iv. Kellock DJ, Piercy H, Rogstad KE. Knowledge of Chlamydia trachomatis infection in genitourinary medicine clinic attenders. Sexually Transmitted Infections 1999; 75: 36-40
(Type IV evidence – Questionnaire study of 500 consecutive patients (96.4% response rate = 482 completed questionnaires) attending a genitourinary medicine clinic for the first time)

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5.1c. New cases of genital warts have increased substantially since 1971, making this condition the commonest STI in England and Wales in 1997. The highest rates in Wales are among 20 to 24 year olds (693 per 100,000 men and 703 per 100,000 women in 1997). Rates are also high in women aged 16-19 years (645 per 100,000 in 1997), and among 25-34 year old men (279 per 100,000 in 1997) i,ii. i. Communicable Disease Surveillance Centre. Sexually transmitted diseases quarterly report: genital warts and genital herpes simplex virus infection in England and Wales. Communicable Disease Report 1998; 8(31): 274-276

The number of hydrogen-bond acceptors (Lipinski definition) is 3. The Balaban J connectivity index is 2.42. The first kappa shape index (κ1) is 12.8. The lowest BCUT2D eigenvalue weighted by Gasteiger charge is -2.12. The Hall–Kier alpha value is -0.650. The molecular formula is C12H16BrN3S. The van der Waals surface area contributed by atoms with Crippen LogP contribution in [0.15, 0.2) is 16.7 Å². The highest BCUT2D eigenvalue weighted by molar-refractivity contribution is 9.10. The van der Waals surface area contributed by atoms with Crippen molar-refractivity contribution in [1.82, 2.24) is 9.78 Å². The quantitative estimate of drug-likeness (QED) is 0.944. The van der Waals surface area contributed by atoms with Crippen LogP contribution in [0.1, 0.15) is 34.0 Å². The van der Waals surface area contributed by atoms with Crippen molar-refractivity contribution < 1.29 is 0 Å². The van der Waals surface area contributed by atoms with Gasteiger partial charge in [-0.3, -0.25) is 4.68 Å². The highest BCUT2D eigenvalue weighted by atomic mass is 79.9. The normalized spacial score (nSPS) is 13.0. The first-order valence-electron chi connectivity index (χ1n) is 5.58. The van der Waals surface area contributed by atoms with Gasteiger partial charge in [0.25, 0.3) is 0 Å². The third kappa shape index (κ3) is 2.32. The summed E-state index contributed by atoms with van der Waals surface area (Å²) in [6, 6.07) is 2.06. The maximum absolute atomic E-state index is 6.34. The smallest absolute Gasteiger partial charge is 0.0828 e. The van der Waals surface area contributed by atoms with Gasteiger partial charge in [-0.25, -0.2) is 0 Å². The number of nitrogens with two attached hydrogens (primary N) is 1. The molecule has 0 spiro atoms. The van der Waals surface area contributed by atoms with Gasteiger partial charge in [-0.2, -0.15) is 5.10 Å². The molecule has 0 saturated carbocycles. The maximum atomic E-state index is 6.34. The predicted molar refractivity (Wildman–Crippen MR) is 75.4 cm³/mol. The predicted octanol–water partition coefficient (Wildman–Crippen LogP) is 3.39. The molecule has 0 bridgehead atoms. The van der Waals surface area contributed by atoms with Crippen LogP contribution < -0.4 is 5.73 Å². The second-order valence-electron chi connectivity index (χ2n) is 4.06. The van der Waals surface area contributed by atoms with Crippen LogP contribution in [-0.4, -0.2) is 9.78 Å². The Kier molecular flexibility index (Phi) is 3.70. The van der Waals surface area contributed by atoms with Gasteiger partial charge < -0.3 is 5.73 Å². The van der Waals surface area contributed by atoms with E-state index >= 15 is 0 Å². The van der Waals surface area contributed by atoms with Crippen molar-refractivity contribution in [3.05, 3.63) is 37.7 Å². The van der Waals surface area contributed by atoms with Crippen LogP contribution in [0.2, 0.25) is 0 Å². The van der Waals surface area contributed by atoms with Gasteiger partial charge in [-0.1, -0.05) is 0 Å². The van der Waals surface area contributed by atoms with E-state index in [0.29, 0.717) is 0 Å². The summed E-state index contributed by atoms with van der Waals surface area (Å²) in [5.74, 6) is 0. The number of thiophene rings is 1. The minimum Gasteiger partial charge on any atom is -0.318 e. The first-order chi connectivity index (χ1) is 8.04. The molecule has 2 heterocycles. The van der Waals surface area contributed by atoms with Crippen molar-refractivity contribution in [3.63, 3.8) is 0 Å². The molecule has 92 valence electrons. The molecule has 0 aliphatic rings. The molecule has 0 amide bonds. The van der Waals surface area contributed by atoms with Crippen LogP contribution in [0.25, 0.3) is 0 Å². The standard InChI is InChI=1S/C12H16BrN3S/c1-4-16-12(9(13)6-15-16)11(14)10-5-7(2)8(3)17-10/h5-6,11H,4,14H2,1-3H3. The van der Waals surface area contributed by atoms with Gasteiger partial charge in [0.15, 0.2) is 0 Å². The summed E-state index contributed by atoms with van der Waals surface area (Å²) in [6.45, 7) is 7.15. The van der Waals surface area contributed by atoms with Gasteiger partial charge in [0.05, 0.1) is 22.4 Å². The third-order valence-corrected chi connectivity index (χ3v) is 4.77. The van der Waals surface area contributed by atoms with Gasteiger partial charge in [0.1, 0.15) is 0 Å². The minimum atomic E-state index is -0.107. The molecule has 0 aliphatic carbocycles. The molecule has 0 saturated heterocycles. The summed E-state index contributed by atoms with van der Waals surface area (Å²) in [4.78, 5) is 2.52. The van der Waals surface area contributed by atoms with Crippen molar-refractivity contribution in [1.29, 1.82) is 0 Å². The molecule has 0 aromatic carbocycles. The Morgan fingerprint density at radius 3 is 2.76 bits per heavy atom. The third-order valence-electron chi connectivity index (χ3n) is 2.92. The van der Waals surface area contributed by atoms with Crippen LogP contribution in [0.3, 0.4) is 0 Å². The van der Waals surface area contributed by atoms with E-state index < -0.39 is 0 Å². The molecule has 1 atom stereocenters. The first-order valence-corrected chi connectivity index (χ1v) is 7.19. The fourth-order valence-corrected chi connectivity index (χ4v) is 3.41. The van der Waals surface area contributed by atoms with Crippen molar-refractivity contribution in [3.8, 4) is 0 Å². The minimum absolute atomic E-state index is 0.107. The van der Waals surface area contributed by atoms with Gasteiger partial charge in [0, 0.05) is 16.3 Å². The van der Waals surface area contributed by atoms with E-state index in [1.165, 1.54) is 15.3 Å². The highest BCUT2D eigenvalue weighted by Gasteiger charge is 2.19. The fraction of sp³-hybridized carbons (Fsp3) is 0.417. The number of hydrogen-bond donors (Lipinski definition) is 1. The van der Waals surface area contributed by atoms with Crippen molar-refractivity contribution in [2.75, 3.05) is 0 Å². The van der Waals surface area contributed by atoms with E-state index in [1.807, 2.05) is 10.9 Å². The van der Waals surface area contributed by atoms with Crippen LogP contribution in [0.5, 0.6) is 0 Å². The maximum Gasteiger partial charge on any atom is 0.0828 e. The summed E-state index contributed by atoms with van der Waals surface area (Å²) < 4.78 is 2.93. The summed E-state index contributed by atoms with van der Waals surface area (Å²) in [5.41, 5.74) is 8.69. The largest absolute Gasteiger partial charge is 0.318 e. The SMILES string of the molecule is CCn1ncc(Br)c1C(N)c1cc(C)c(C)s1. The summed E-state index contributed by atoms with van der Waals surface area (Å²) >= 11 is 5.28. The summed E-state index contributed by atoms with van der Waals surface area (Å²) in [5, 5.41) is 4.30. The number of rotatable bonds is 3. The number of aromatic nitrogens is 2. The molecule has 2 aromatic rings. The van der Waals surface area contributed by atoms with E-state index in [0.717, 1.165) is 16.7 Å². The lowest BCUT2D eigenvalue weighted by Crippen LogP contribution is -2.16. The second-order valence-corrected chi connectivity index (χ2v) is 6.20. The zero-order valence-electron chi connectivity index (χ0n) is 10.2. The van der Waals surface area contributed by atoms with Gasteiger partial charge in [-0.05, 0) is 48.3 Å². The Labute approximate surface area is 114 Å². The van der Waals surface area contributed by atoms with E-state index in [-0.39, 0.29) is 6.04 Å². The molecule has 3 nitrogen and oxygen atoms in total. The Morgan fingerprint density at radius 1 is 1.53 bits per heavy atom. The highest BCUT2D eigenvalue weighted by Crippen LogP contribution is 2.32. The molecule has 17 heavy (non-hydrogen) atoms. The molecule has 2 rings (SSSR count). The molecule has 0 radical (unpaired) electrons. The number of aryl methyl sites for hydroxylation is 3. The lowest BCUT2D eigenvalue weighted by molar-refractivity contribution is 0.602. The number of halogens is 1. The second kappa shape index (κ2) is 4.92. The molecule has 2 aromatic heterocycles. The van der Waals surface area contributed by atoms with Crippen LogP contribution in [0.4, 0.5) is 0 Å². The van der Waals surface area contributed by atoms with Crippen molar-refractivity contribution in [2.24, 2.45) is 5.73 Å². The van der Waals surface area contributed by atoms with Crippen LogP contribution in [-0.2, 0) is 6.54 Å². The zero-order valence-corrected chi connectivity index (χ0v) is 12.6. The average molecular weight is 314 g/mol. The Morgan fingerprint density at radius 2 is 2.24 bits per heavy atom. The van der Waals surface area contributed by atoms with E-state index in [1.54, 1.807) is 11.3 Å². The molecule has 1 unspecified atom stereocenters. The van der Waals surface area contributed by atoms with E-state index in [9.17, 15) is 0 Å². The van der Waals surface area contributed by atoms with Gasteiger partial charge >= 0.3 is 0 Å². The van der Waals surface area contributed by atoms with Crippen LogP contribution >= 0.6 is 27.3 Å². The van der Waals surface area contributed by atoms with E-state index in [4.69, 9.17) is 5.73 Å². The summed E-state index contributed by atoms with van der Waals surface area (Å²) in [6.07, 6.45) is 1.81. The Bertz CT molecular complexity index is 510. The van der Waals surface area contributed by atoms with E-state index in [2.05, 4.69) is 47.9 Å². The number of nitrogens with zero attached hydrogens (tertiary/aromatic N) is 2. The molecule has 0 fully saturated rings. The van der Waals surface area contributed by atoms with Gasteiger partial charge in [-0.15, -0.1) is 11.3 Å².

(Type IV evidence – statistics)
ii. Communicable Disease Surveillance Centre (Wales). KC60 data.
(Type IV evidence – statistics)
5.1d. The numbers of reported cases of genital herpes in Wales have increased substantially between 1990 and 1997. Rates are highest among women aged 20–24 (105 per 100,000 in 1997), followed by women aged 16-19 (95 per 100,000 in 1997). Rates among men are highest for 20-24 year olds (45 per 100,000 in 1997) and 25-34 year olds (37 per 100,000) i,ii. i. Communicable Disease Surveillance Centre. Sexually transmitted diseases quarterly report: genital warts and genital herpes simplex virus infection in England and Wales. Communicable Disease Report 1998; 8(31): 274-276
(Type IV evidence – statistics)
ii. Communicable Disease Surveillance Centre (Wales). KC60 data.
(Type IV evidence – statistics)
5.1e. The incidence of gonorrhoea in England and Wales has decreased for both men and women since 1981. However, between 1995 and 1997 the number of cases appeared to be rising, in particular among men. In Wales the rates are highest among men in the 20-25 year old age group (up from 36 per 100,000 in 1995 to 66 per 100,000 in 1997). Cases among women in Wales have remained fairly constant, with the exception of a slight increase among 16-19 year olds: 32 per 100,000 in 1995 to 37 per 100,000 in 1997i,ii. i. Communicable Disease Surveillance Centre (1998c). Sexually transmitted diseases quarterly report: gonorrhoea in England and Wales. Communicable Disease Report 1998; 8(22): 194-196.
(Type IV evidence – statistics)
ii. Communicable Disease Surveillance Centre (Wales). KC60 data.
(Type IV evidence – statistics)